Complaints of Painful Gas/ Bloating After PAP Treatment?

Do you ever wake up with painful bloating after PAP(Positive Airway Pressure) treatment?

For many of you on PAP treatment, waking up with a small amount of gas is normal.  However, if you are waking up with persistent -painful bloating that interferes with your normal day, this should be addressed and eliminated as quickly as possible.  Bloating due to swallowing excessive amounts of air is called aerophagia.  According some research, aerophagia may be related or more prevalent in people who suffer from GERD (gastroesophageal reflux disease).  ( Watson and Mystkowski paper on CPAP Related- Aerophagia).

Here are a few techniques to try to reduce or eliminate  aerophagia:

Head Position

First and foremost try changing your sleep position.  Make sure that your head is tilted back in order to ensure that your trachea is open.  You might want to reduce the amount of pillows you sleep with or purchase a wedge pillow that automatically places your head and neck into this position.  Some research also suggests elevating the head of the bed may help as well.  You may need to try both positions and see if either one of these suggestions helps your case.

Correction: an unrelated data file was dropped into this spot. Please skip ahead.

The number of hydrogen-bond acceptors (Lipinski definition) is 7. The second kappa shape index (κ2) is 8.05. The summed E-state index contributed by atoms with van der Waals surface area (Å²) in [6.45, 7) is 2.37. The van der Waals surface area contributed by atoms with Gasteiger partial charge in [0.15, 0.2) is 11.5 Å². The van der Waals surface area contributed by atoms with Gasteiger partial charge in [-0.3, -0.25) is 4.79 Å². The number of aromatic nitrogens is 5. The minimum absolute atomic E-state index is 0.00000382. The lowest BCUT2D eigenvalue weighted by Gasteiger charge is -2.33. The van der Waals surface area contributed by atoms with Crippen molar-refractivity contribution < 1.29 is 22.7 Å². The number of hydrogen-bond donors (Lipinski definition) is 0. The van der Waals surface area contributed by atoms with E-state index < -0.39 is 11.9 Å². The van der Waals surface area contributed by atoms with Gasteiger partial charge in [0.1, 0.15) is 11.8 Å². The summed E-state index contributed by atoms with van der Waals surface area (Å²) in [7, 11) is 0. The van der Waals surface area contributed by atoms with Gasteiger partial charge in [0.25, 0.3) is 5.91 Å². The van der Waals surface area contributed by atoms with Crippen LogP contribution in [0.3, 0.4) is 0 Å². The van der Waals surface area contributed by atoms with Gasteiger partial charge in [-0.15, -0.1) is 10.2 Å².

CPAP Pressure

Speak with your doctor or DME provider about lowering your pressures.  If you have an APAP- changing it to CPAP and reducing the pressure or narrowing the APAP pressures as well as lowering the pressures overall can help.  If your CPAP/APAP has an EPR (Expiratory Pressure Relief) option then have your clinician set it the highest level of exhalation relief.

When I work with a driver who is suffering from aerophagia, reducing the pressures for a period of time sometimes does the trick.  Once the discomfort has been reduced or eliminated then I slowly work to increase the pressure to the optimal titrated level.

Bilevel Unit

In some cases, if lowering the PAP pressures is only slightly effective, switching a driver to a bilevel unit can usually resolve the issue.  A Bilevel unit is a more sophisticated unit that has a separate exhalation pressure that can be reduced to help with aerophagia.



Avoid eating too soon prior to bedtime

Avoid caffeine and nicotine


It’s important to let your Doctor and DME provider-clinician know of your symptoms so that they can help you.

Safe Travels!